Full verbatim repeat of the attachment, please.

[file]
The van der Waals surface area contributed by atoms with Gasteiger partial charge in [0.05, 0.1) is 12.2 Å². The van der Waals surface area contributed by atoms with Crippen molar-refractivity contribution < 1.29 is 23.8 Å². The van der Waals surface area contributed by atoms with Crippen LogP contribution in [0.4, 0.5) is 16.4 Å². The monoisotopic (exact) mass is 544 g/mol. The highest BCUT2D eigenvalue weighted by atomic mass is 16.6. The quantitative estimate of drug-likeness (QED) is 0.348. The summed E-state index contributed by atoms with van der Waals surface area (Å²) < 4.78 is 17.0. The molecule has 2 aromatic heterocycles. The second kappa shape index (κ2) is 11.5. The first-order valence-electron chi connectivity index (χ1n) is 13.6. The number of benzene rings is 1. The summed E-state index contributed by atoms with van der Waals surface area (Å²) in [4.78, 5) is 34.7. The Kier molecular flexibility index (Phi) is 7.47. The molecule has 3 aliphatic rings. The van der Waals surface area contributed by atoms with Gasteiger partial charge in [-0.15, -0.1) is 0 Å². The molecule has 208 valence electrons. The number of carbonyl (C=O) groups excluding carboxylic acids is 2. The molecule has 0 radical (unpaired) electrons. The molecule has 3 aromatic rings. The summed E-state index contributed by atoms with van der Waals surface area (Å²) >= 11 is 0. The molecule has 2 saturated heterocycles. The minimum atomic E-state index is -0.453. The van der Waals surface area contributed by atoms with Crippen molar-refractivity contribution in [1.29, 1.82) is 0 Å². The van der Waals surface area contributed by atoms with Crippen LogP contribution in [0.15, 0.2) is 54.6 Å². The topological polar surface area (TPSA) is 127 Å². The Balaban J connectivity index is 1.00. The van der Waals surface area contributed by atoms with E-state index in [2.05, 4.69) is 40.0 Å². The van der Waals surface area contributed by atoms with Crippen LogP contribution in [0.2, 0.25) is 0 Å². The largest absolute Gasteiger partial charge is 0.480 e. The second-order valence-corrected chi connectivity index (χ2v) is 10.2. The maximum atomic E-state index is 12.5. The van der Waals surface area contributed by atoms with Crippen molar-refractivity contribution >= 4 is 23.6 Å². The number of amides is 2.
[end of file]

The van der Waals surface area contributed by atoms with Gasteiger partial charge in [0.05, 0.1) is 12.2 Å². The van der Waals surface area contributed by atoms with Crippen molar-refractivity contribution < 1.29 is 23.8 Å². The van der Waals surface area contributed by atoms with Crippen LogP contribution in [0.4, 0.5) is 16.4 Å². The monoisotopic (exact) mass is 544 g/mol. The highest BCUT2D eigenvalue weighted by atomic mass is 16.6. The quantitative estimate of drug-likeness (QED) is 0.348. The summed E-state index contributed by atoms with van der Waals surface area (Å²) < 4.78 is 17.0. The molecule has 2 aromatic heterocycles. The second kappa shape index (κ2) is 11.5. The first-order valence-electron chi connectivity index (χ1n) is 13.6. The number of benzene rings is 1. The summed E-state index contributed by atoms with van der Waals surface area (Å²) in [4.78, 5) is 34.7. The Kier molecular flexibility index (Phi) is 7.47. The molecule has 3 aliphatic rings. The van der Waals surface area contributed by atoms with Gasteiger partial charge in [-0.15, -0.1) is 0 Å². The molecule has 208 valence electrons. The number of carbonyl (C=O) groups excluding carboxylic acids is 2. The molecule has 0 radical (unpaired) electrons. The molecule has 3 aromatic rings. The summed E-state index contributed by atoms with van der Waals surface area (Å²) >= 11 is 0. The molecule has 2 saturated heterocycles. The minimum atomic E-state index is -0.453. The van der Waals surface area contributed by atoms with Crippen molar-refractivity contribution in [1.29, 1.82) is 0 Å². The van der Waals surface area contributed by atoms with Crippen LogP contribution in [0.15, 0.2) is 54.6 Å². The topological polar surface area (TPSA) is 127 Å². The Balaban J connectivity index is 1.00. The van der Waals surface area contributed by atoms with E-state index in [2.05, 4.69) is 40.0 Å². The van der Waals surface area contributed by atoms with Crippen LogP contribution in [0.2, 0.25) is 0 Å². The largest absolute Gasteiger partial charge is 0.480 e. The second-order valence-corrected chi connectivity index (χ2v) is 10.2. The maximum atomic E-state index is 12.5. The van der Waals surface area contributed by atoms with Crippen molar-refractivity contribution >= 4 is 23.6 Å². The number of amides is 2.